Searching over 5,500,000 cases.

Buy This Entire Record For $7.95

Download the entire decision to receive the complete text, official citation,
docket number, dissents and concurrences, and footnotes for this case.

Learn more about what you receive with purchase of this case.

Kodak Graphic Communications Canada Company, As Successor To Creo v. E.I. Du Pont De Nemours and Company

July 26, 2012


The opinion of the court was delivered by: Michael A. Telesca United States District Judge



Plaintiff, Kodak Graphic Communications Canada Company, as successor to Creo Inc. ("Kodak"), filed the instant action for declaratory relief, breach of contract and breach of the implied covenant of good faith and fair dealing against E.I. DuPont de Nemours and Company ("DuPont") on December 8, 2008. The complaint alleges claims relating to an agreement and a related revision ("Revision 9") and Memorandum of Understanding ("MOU") between the parties for the development and production of color filters for liquid crystal displays ("LCD color filters"). (Docket No. 1.) On May 13, 2009, DuPont answered the complaint and asserted counterclaims for a declaratory judgment, breach of contract and unjust enrichment. (Docket No. 9.)

Kodak now moves for partial summary judgment arguing that (1) it did not breach Revision 9 by failing to deliver the product by the dates set forth in the contract, (2) the time requirements were not material terms of the contract, and (3) DuPont waived its right to insist on strict adherence to the time requirements. DuPont opposes the motion contending, inter alia, that there are material issues of fact for trial and that Kodak's interpretation of Revision 9 is incorrect as a matter of law. For the reasons set forth herein, Kodak's motion for summary judgment is denied.


The following facts are taken from the parties' submissions pursuant to Local Rule 56 (a) and the entire record and are viewed in the light most favorable to DuPont, the nonmoving party. Kodak and DuPont entered into an agreement, the Agreement for Exclusive Marketing Rights in and Purchase of Equipment for LCD Color Filters, in June 2002. This agreement was revised several times, including by Revision 9, effective October 22, 2007, which is the subject of this dispute. Revision 9 covers the design and production by Kodak of four Early Production Systems ("EPS units") to be purchased by DuPont and supplied to its customers. Shortly after executing Revision 9, DuPont contracted with a third party customer, Chunghwa Picture Tubes Ltd. ("CPT"), for the purchase of the EPS units, to be delivered to CPT in 2009.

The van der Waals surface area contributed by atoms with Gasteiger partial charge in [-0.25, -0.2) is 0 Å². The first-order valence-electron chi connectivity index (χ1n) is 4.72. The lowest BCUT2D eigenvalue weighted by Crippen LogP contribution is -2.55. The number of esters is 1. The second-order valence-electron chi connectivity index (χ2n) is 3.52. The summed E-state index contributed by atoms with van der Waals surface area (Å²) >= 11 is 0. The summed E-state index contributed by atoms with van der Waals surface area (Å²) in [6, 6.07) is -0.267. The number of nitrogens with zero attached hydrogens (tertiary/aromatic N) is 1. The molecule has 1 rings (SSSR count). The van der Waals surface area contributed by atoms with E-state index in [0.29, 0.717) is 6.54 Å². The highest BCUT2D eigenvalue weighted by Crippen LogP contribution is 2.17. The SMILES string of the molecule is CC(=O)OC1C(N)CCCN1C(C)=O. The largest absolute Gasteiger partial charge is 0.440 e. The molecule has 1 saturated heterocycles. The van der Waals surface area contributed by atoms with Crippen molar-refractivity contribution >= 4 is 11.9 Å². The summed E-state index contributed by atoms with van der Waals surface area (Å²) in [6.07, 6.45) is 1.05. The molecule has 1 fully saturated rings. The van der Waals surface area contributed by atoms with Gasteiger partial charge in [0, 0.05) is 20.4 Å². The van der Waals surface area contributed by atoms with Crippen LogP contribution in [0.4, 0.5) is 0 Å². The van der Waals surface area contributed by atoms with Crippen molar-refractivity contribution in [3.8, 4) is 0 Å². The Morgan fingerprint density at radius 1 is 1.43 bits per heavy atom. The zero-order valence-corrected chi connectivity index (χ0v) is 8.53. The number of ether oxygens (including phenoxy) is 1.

The pertinent part of the disputed provision of Revision 9, Paragraph D, reads:

Delivery requirement: 1st Unit by October 22, 2008, FOB Vancouver.

a. 2nd Unit 2 weeks later (November 5, 2008)

b. 3rd Unit 2 weeks later (November 19, 2008)

DuPont reserves the right to change the date of 2nd and 3rd shipment (beyond two week time frame, based on CPT's requirements)

c. 4th Unit Dec. 3, 2008

Time is of the essence. If any change in delivery is discovered, [Kodak] must communicate immediately to DuPont. Both parties will work in good faith and make commercially reasonable efforts which may include without limitation expediting deliveries from subcontractors, overtime, and additional shifts to meet the committed delivery dates.

Both during and after the negotiations of Revision 9, DuPont discussed with Kodak the importance of the timing provisions to ensure the ultimate delivery to CPT on schedule in 2009. DuPont states that it would not have entered into Revision 9 without Kodak's commitment to the dates outlined in Paragraph D.

Kodak and DuPont had previously negotiated contracts for the design and delivery of prototypes (called "LFP machines"), which Kodak claims were less complex than the EPS units. DuPont contends that the EPS units, although different in design, were not significantly more complex, as they were an "extension of known technology." Kodak failed to produce the LFP machines according to the agreed-upon time line for that product, but DuPont nonetheless accepted delivery of those machines. The LFP machines were subject to a separate contract, which did not include the same delivery requirement language as Revision 9, Paragraph D.

Kodak represented to DuPont at the time they negotiated Revision 9 that it was capable of designing and producing the EPS units within the agreed-upon schedule in Revision 9, Paragraph D.

Kodak further represented that the design for the EPS machine was 90% complete, which DuPont now characterizes as a misrepresentation. DuPont recognized early on that the schedule for producing the EPS units was "aggressive", but Kodak nonetheless committed to the dates outlined in Paragraph D.

Kodak experienced delays in production early in 2008, but continued to assure DuPont that it was committed to remaining on schedule. Kodak also assured DuPont in June 2008 that it was "doing [its] best to get back on track" and that it "fully underst[ood] the importance of the delivery schedule." DuPont was assured that despite setbacks, Kodak was working to mitigate delays and to meet the delivery schedule.

When notified of possible delays throughout early 2008, DuPont did not inform Kodak that it would consider any delay a breach of Revision 9, but it continued to stress the importance to it and to CPT of remaining (or getting back) on schedule. DuPont offered to assist Kodak to get back on schedule and ...

Buy This Entire Record For $7.95

Download the entire decision to receive the complete text, official citation,
docket number, dissents and concurrences, and footnotes for this case.

Learn more about what you receive with purchase of this case.